Tiger shark

Tiger shark

All-eating predator on top

Tiger sharks (Galeocerdo cuvier) belong amongst the most dangerous and biggest predators on Earth. The name comes from the vertical stripes that remind one of a tiger. They usually hunt by themselves at night in shallow waters with lower visibility where they can fully use their first-class killer instincts. It is not hard for them to obtain food as they eat pretty much anything, including carcasses. That is why are the tiger sharks called „hyenas of the sea“. When we said anything, we meant anything – tyres, canisters, or car signs.


Tiger sharks are usually 3.25 to 4.25 metres long and weigh 385 to 635 kilograms. Specimens with the length over 4.5 metres are rare, but even some with a length of 5.5 metres and weight of 900 kg have been seen. The record holds a female caught in Indochina in 1957 with a length of 7.4 metres and a weight of 3 tonnes. Tiger sharks are recognizable thanks to their vertical dark stripes that remind one of a tiger. These stripes are present mostly on young specimens and gradually fade away; sometimes, they disappear altogether. Another distinctive sign is a flat head with large jaws, dented triangle-shaped teeth made especially for cutting through hard materials (i.e. tortoiseshell), and large tail fin with the upper part much longer than the lower one. The tail fin evolves with time; the older the shark gets, the more symmetrical the fin is. Even the head changes over time; it becomes more and more broad and flat.



Tiger sharks are rightfully considered as one of the most dangerous predators in the world. They usually hunt alone in shallow waters with poor visibility where they can best use their strength – instincts. There is an organ called the ampullae of Lorenzini on their snout which enables them to recognize even a slight electric field produced by muscles in living organisms. Receptors on the sharks’ bodies capture vibrations in the water. Their smell is also important; it is so advanced it recognizes a drop of blood in a 50 m distance. Sharks use the colour of their bodies and slow movements as a camouflage. They swim towards the prey in shortening circles and then attack vigorously. They can attack and kill prey larger than themselves. If the attack is unsuccessful, the shark will not go after the prey as they are not equipped to move fast for a more extended time.


Tiger sharks are known for eating almost anything. Unlike the white sharks, they will eat carcasses, and that is why they are called “hyenas of the sea”. They eat tortoise with the specially evolved jaws and teeth, dolphins, young whales, smaller sharks including their species, fish, rays, dugongs, seals, sea lions, birds, cephalopods, crustaceans and even jellyfish. Depending on their surroundings, they will eat horses, sheep, goats, dogs or bats. But living creatures are not the only things on the menu. There is a lot of trash found in the stomachs of sharks – tyres, cans, bags, leather, wood, canister, or car signs. It is believed the indigestible residues are spewed back to the ocean.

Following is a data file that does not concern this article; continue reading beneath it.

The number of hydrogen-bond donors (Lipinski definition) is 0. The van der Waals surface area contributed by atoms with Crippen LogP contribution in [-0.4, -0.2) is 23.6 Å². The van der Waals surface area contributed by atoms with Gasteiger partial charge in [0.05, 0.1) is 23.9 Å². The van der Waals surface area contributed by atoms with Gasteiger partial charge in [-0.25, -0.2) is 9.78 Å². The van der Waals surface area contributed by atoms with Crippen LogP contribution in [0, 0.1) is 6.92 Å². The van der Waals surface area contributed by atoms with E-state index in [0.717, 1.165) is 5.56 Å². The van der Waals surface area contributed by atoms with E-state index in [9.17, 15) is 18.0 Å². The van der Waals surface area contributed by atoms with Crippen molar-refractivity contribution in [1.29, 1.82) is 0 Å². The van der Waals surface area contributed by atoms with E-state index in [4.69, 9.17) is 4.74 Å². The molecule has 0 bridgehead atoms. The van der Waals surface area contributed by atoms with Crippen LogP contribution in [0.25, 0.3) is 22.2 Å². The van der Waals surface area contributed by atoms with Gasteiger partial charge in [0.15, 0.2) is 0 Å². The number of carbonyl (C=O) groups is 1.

Reproduction and sexual maturity

Female tiger sharks lay eggs. In the northern hemisphere, the mating occurs between March and May, in the southern hemisphere half a year later. Females carry the eggs for 13-16 months. After hatching, the young stay and feed in the mother’s womb. Females give birth once every 2 to 3 years to about 30 or 35 young (the number of young is between 10 and 82). Every young is 50-90 cm long. Young tiger sharks grow fast to “outgrow” the time when they are the most vulnerable. After the first year of life, they are 1.5 m long; then the growth slows down. At the age of 4, they are about 4 m long, that is when another slowing down occurs, and then they grow only 5-10 cm a year. They reach maturity between the ages 7 and 15. Tiger sharks live up to be 27 to 50 years old.


Natural habitat

Tiger sharks live in tropical and subtropical waters of the world’s seas and oceans. You can find them typically near shores of southeast Asia, Indonesia, islands in the Pacific Ocean, Caribbean Sea and western shores of Africa. They spend most of their lives in shallow water (2.5-12 m) near coasts, but some specimens have been seen 350 m deep.



Length: 5.5 m
Weight: 900 kg
Average dive depth: 2.5-12 m
Deepest dive: 350 m
Record: female 7.4 m long and 3,110 kg heavy


Age: up to 50 years
Natural habitat: tropical and subtropical waters
Number of newborns: 10-82
Length of a newborn: 50-90 cm
Nickname: “hyena of the sea” – eats almost every animal including carcasses


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